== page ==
Loop Road starts and ends on US Hwy 41, with no other access points. On the east, it connects just off Hwy. 41 at a sharp bend called “40 Mile Bend.” On the west, it begins at the former Monroe Station, historically a popular stop between Miami and Naples.
The road is paved for the first 8 miles from the east and a short section at the west, with the rest being unpaved and can be bumpy. The route offers great wildlife views, short hikes, and bike rides, passing through cypress swamps, Sawgrass prairies, and pinelands.
Big Cypress is home to an array of wildlife, including alligators, white-tailed deer, Florida panthers, black bears, and a variety of bird species. Take a leisurely drive along the Loop Road or hike the various trails to spot these creatures in their natural habitats.
Pinecrest Gas Station (6 miles): Located approximately 6 miles from the beginning, a relic of the Pinecrest ghost town.
Lucky Cole’s (7 miles): Further down the road, you’ll discover Lucky Cole’s distinctive homestead adorned with memorabilia. The renowned Everglades photographer, famous for his nude portraits, occasionally opens his gates on weekends to share stories and serve beer and hot dogs to visitors.
Loop Road Education Center (8 miles): : At around mile 8, you’ll encounter the Loop Road Education Center, which offers programs for 5th and 6th graders. The paved road comes to an end shortly beyond this point.
Tree Snail Hammock Trail (8 miles): Across from the Education Center, this brief 0.3-mile nature trail is named after the endangered Florida tree snail.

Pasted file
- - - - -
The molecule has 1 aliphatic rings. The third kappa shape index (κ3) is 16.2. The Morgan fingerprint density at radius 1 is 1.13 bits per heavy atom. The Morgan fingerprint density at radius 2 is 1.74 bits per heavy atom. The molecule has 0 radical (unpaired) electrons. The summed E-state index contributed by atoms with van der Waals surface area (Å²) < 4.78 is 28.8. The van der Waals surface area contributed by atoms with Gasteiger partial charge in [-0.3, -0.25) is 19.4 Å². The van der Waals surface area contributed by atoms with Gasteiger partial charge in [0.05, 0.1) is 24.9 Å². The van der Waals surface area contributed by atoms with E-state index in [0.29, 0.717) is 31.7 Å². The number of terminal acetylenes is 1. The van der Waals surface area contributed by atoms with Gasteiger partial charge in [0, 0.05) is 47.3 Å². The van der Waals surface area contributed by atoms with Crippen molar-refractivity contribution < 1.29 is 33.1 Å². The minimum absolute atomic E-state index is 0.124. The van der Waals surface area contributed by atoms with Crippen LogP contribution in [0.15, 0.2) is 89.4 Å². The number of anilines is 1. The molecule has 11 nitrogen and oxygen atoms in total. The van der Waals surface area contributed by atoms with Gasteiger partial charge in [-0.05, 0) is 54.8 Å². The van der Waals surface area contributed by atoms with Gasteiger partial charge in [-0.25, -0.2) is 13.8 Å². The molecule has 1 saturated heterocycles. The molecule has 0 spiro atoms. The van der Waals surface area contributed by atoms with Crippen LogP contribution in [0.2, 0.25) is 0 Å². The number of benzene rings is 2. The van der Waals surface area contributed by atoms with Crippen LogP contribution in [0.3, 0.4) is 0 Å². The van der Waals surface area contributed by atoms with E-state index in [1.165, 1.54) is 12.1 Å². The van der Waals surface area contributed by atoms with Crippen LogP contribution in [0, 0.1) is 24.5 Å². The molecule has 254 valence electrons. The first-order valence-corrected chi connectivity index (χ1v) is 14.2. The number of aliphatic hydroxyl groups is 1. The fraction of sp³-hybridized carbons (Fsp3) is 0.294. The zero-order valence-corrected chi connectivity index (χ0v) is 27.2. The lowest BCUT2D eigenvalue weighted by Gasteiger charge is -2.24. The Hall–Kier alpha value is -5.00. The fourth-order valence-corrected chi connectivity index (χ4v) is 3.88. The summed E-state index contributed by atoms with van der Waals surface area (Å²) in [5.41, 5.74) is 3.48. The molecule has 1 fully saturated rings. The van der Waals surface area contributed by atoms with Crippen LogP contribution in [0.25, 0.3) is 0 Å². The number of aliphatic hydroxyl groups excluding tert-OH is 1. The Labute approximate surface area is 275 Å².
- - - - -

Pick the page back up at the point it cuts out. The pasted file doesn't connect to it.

Gator Creek Trailhead (14 miles): The Gator Creek Trailhead is the original starting point of the Florida National Scenic Trail, situated at approximately mile 14. Nowadays, the trail officially begins at the Oasis Visitor Center along US 41.
Sweetwater Strand (19 miles): Characterized by towering cypress trees Sweetwater Strand is one of the most picturesque and frequently photographed sections along Loop Road, teeming with wildlife.
Gator Hook Trailhead (22 miles), situated about 2 miles from the western end of the road, provides restroom facilities and picnic tables. The trail’s name harks back to Gator Hook Lodge (1958-1977), a lively bar and dance club in Pinecrest that served as the social hub of Loop Road, offering evening entertainment to locals. Fiddler Ervin T. Rouse, the composer of “Orange Blossom Special,” famously frequented this establishment, a song later popularized by Johnny Cash.
Monroe Station Off-road Vehicle Trailhead (End): The Drive meets US 41, the Tamiami Trail, at the Monroe Station Off-road Vehicle Trailhead, offering parking, restrooms, and an off-road vehicle course. This was the original Monroe Station from the 1920s, the largest of six outposts on the original Tamiami Trail, providing fuel, food, and lodging. Regrettably, the historic building was lost to a 2016 fire due to severe storm damage.
It usually takes around 45 minutes to cruise from the Port of the Islands to the ocean. The journey includes navigating through a long, no-wake zone, canal, providing a delightful and unhurried ride. Bring a cover for sun protection during this slow and scenic route. About half an hour in, you’ll arrive at the expansive and naturally beautiful mangroves before reaching the open waters of the ocean.